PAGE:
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Buffalo Without Borders gets a sweet tooth

For an event like the International Institute of Buffalo's fundraiser, Buffalo Without Borders, how do you appeal to the masses of Western New Yorkers who might be a little hesitant to embrace unfamiliar foods and forms of entertainment?

Well, chocolate is a good place to start.

From 6 to 9 p.m. Thursday at the Hotel at the Lafayette (391 Washington St.), the fifth annual party will connect Buffalo's non-immigrant community with the wide range of cultures that have enriched our city over the last 10 years. Over 30 local businesses -- including established ethnic favorites like Sun Restaurant and Lucy Ethiopian Cuisine, as well as a less traditional chocolatier -- will serve food, provide entertainment and showcase their traditional wares in two ballrooms.

Over the summer, the IIB reached out to Ben Johnson, who runs the locally-based digital store Blue Table Chocolates, and encouraged him to collaborate with three West Side immigrant families to create chocolates that would best represent their native countries.

Johnson met with these families -- hailing from Iraq, Burma and Bhutan -- to weave traditional ingredients and designs into Blue Table Chocolate's hand-made delicacies. The results, which will be free to sample at Buffalo Without Borders, are one-of-a-kind:

Iraq -- Inspired by a variation of baklava, Blue Table's Iraqi chocolate includes pureed dates mixed with heavy cream, tahini for sesame undertones with white chocolate encased in a white chocolate shell. The result is a white and black chocolate that's symbolic of the country's flag.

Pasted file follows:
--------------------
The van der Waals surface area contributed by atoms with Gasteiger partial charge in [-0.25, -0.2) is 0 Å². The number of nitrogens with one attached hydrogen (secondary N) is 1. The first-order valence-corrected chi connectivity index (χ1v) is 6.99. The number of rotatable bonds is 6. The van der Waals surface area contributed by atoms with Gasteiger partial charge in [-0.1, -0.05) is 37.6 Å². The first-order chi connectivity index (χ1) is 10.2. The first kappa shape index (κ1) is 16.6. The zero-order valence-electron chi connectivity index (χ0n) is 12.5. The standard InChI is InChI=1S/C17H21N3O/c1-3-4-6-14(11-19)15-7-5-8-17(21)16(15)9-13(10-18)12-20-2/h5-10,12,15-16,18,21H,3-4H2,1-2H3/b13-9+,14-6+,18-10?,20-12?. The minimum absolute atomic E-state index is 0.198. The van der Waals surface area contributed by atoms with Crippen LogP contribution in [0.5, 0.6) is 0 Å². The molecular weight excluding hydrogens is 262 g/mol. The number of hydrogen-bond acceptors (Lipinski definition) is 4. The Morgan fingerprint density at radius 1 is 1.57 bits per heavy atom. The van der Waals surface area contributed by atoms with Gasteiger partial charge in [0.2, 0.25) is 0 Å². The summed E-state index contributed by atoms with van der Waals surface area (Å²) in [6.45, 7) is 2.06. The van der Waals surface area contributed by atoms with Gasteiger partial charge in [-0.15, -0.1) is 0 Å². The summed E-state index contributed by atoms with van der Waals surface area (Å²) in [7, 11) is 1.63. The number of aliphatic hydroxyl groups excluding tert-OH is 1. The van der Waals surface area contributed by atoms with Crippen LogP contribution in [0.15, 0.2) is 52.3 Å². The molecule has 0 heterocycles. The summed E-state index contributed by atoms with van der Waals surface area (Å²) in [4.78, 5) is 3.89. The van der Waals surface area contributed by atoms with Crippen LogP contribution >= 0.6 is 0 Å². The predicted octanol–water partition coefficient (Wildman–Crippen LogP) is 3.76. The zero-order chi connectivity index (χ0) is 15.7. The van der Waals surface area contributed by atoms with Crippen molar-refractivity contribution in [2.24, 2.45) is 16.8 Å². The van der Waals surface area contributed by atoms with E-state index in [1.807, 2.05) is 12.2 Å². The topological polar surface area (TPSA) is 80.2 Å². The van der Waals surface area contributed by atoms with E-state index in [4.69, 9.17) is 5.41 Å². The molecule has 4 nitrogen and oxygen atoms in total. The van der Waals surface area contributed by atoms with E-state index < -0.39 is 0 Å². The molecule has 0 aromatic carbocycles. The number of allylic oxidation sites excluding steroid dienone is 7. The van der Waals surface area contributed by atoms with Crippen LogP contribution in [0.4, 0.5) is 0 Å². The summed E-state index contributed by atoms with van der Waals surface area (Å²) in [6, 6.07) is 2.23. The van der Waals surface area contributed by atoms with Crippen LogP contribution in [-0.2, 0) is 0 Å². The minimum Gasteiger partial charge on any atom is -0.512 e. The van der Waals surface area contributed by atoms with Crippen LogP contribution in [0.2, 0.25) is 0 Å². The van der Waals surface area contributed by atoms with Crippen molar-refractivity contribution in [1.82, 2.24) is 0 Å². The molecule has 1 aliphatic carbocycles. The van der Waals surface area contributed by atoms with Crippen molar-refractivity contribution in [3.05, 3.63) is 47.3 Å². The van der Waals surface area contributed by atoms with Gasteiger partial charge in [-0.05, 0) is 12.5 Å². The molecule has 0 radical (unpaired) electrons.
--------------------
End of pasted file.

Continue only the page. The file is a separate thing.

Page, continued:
Burma -- There's not a strong tradition of individual dessert foods in Burma, Johnson learned, and at the end of meals, eaters typically create their own course by snacking on smaller items like chiles, dates, ginger mix or wrapped bananas.

Not surprisingly, Johnson's Burmese-inspired chocolate blends several diverse ingredients: dark chocolate ganache, tamarind, hot chiles and coconut milk together inside a dark chocolate encasing. The green and red exterior resembles the Burmese flag.

Bhutan -- Given the strong Indian influence in Nepali-Bhutanese food, Johnson produced a chocolate based on kheer, the Nepalese rice pudding. For a close reproduction, the chocolatier sauteed rice in clarified butter (which would be ghee in traditional Middle Eastern fare), then added white chocolate ganache, golden raisins and cardamom.

Since the culture's religious elite dons orange robes, these pieces of chocolate are bright orange in color.

Kheer, an Indian rice pudding, inspired Blue Table Chocolate's Nepalese concoction. (Flickr / Priyata Books)

Kheer, an Indian rice pudding, inspired Blue Table Chocolate's Nepalese concoction. (Flickr / Priyata Books)

If there was one point of consistent feedback from the trio, it's that their cultures "like things much less sweet" than the chocolate that's obsessed over in America, Johnson remarked. The Iraqi baklava could be a slight exception, though.

Johnson created 630 bite-size chocolates for Buffalo Without Borders, and he'll sell six-piece boxes at Thursday's event for $9 + tax. These boxes can also be purchased at the International Institute of Buffalo offices (864 Delaware Ave.) or online through Blue Table Chocolates after the event. Profits will benefit the IIB.

Tickets for Buffalo Without Borders are $35 and can be purchased online here. Valet parking, available on the Washington Street side of the building, is included in the ticket price, as well as the food. A cash bar will be available, too. More information can be found at the International Institute of Buffalo's website.

 

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